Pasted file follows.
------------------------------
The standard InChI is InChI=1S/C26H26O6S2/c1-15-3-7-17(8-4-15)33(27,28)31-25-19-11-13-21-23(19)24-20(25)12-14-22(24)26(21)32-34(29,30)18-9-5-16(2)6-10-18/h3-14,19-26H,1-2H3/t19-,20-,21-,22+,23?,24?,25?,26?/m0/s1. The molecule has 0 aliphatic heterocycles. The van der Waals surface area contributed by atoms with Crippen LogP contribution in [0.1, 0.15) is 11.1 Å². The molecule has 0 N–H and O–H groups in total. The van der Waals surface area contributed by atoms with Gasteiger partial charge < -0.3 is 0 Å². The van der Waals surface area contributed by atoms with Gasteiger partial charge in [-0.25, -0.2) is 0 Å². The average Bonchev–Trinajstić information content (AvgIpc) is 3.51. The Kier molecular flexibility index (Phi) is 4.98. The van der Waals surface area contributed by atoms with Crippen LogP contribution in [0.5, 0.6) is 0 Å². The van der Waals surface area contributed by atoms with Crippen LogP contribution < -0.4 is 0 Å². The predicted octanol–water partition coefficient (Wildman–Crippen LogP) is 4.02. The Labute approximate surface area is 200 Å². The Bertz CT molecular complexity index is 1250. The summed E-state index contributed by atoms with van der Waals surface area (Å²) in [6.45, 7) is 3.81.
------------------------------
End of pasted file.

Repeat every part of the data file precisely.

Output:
The standard InChI is InChI=1S/C26H26O6S2/c1-15-3-7-17(8-4-15)33(27,28)31-25-19-11-13-21-23(19)24-20(25)12-14-22(24)26(21)32-34(29,30)18-9-5-16(2)6-10-18/h3-14,19-26H,1-2H3/t19-,20-,21-,22+,23?,24?,25?,26?/m0/s1. The molecule has 0 aliphatic heterocycles. The van der Waals surface area contributed by atoms with Crippen LogP contribution in [0.1, 0.15) is 11.1 Å². The molecule has 0 N–H and O–H groups in total. The van der Waals surface area contributed by atoms with Gasteiger partial charge < -0.3 is 0 Å². The van der Waals surface area contributed by atoms with Gasteiger partial charge in [-0.25, -0.2) is 0 Å². The average Bonchev–Trinajstić information content (AvgIpc) is 3.51. The Kier molecular flexibility index (Phi) is 4.98. The van der Waals surface area contributed by atoms with Crippen LogP contribution in [0.5, 0.6) is 0 Å². The van der Waals surface area contributed by atoms with Crippen LogP contribution < -0.4 is 0 Å². The predicted octanol–water partition coefficient (Wildman–Crippen LogP) is 4.02. The Labute approximate surface area is 200 Å². The Bertz CT molecular complexity index is 1250. The summed E-state index contributed by atoms with van der Waals surface area (Å²) in [6.45, 7) is 3.81.